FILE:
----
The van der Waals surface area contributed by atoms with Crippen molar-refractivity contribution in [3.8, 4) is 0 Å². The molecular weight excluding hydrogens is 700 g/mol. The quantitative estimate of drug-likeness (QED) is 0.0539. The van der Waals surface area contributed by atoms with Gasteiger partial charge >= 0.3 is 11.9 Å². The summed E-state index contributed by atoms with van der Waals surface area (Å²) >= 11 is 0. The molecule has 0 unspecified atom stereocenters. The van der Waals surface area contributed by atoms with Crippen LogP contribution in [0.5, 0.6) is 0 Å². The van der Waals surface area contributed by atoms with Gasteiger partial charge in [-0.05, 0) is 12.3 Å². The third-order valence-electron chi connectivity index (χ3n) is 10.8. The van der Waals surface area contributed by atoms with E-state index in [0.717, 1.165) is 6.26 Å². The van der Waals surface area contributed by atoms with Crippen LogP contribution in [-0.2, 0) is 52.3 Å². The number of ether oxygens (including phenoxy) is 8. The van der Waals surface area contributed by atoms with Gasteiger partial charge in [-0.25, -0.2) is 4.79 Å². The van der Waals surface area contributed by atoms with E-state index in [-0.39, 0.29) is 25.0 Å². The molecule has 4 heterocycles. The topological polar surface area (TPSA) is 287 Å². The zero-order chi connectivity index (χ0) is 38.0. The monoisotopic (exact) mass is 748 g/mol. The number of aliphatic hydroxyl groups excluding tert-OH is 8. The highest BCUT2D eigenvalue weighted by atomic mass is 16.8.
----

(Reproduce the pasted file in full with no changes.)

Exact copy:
The van der Waals surface area contributed by atoms with Crippen molar-refractivity contribution in [3.8, 4) is 0 Å². The molecular weight excluding hydrogens is 700 g/mol. The quantitative estimate of drug-likeness (QED) is 0.0539. The van der Waals surface area contributed by atoms with Gasteiger partial charge >= 0.3 is 11.9 Å². The summed E-state index contributed by atoms with van der Waals surface area (Å²) >= 11 is 0. The molecule has 0 unspecified atom stereocenters. The van der Waals surface area contributed by atoms with Crippen LogP contribution in [0.5, 0.6) is 0 Å². The van der Waals surface area contributed by atoms with Gasteiger partial charge in [-0.05, 0) is 12.3 Å². The third-order valence-electron chi connectivity index (χ3n) is 10.8. The van der Waals surface area contributed by atoms with E-state index in [0.717, 1.165) is 6.26 Å². The van der Waals surface area contributed by atoms with Crippen LogP contribution in [-0.2, 0) is 52.3 Å². The number of ether oxygens (including phenoxy) is 8. The van der Waals surface area contributed by atoms with Gasteiger partial charge in [-0.25, -0.2) is 4.79 Å². The van der Waals surface area contributed by atoms with E-state index in [-0.39, 0.29) is 25.0 Å². The molecule has 4 heterocycles. The topological polar surface area (TPSA) is 287 Å². The zero-order chi connectivity index (χ0) is 38.0. The monoisotopic (exact) mass is 748 g/mol. The number of aliphatic hydroxyl groups excluding tert-OH is 8. The highest BCUT2D eigenvalue weighted by atomic mass is 16.8.